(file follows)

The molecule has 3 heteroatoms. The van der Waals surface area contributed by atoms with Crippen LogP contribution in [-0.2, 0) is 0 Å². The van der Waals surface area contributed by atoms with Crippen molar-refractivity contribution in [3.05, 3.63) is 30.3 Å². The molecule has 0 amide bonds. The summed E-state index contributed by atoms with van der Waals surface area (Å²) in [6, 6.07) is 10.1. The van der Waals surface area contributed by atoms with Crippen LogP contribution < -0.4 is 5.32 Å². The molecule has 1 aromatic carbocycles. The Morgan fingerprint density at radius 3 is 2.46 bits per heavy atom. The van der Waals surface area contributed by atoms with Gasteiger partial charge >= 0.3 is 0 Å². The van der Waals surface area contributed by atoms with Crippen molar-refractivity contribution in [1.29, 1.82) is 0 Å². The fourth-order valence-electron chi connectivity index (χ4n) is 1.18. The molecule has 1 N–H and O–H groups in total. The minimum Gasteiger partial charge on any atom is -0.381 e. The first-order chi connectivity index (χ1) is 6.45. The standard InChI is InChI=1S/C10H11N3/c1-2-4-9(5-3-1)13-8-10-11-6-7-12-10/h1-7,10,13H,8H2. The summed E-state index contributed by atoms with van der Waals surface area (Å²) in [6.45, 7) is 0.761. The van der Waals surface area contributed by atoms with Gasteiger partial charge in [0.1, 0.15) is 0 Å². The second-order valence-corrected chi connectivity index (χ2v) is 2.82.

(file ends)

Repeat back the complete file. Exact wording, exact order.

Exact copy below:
The molecule has 3 heteroatoms. The van der Waals surface area contributed by atoms with Crippen LogP contribution in [-0.2, 0) is 0 Å². The van der Waals surface area contributed by atoms with Crippen molar-refractivity contribution in [3.05, 3.63) is 30.3 Å². The molecule has 0 amide bonds. The summed E-state index contributed by atoms with van der Waals surface area (Å²) in [6, 6.07) is 10.1. The van der Waals surface area contributed by atoms with Crippen LogP contribution < -0.4 is 5.32 Å². The molecule has 1 aromatic carbocycles. The Morgan fingerprint density at radius 3 is 2.46 bits per heavy atom. The van der Waals surface area contributed by atoms with Gasteiger partial charge >= 0.3 is 0 Å². The van der Waals surface area contributed by atoms with Crippen molar-refractivity contribution in [1.29, 1.82) is 0 Å². The fourth-order valence-electron chi connectivity index (χ4n) is 1.18. The molecule has 1 N–H and O–H groups in total. The minimum Gasteiger partial charge on any atom is -0.381 e. The first-order chi connectivity index (χ1) is 6.45. The standard InChI is InChI=1S/C10H11N3/c1-2-4-9(5-3-1)13-8-10-11-6-7-12-10/h1-7,10,13H,8H2. The summed E-state index contributed by atoms with van der Waals surface area (Å²) in [6.45, 7) is 0.761. The van der Waals surface area contributed by atoms with Gasteiger partial charge in [0.1, 0.15) is 0 Å². The second-order valence-corrected chi connectivity index (χ2v) is 2.82.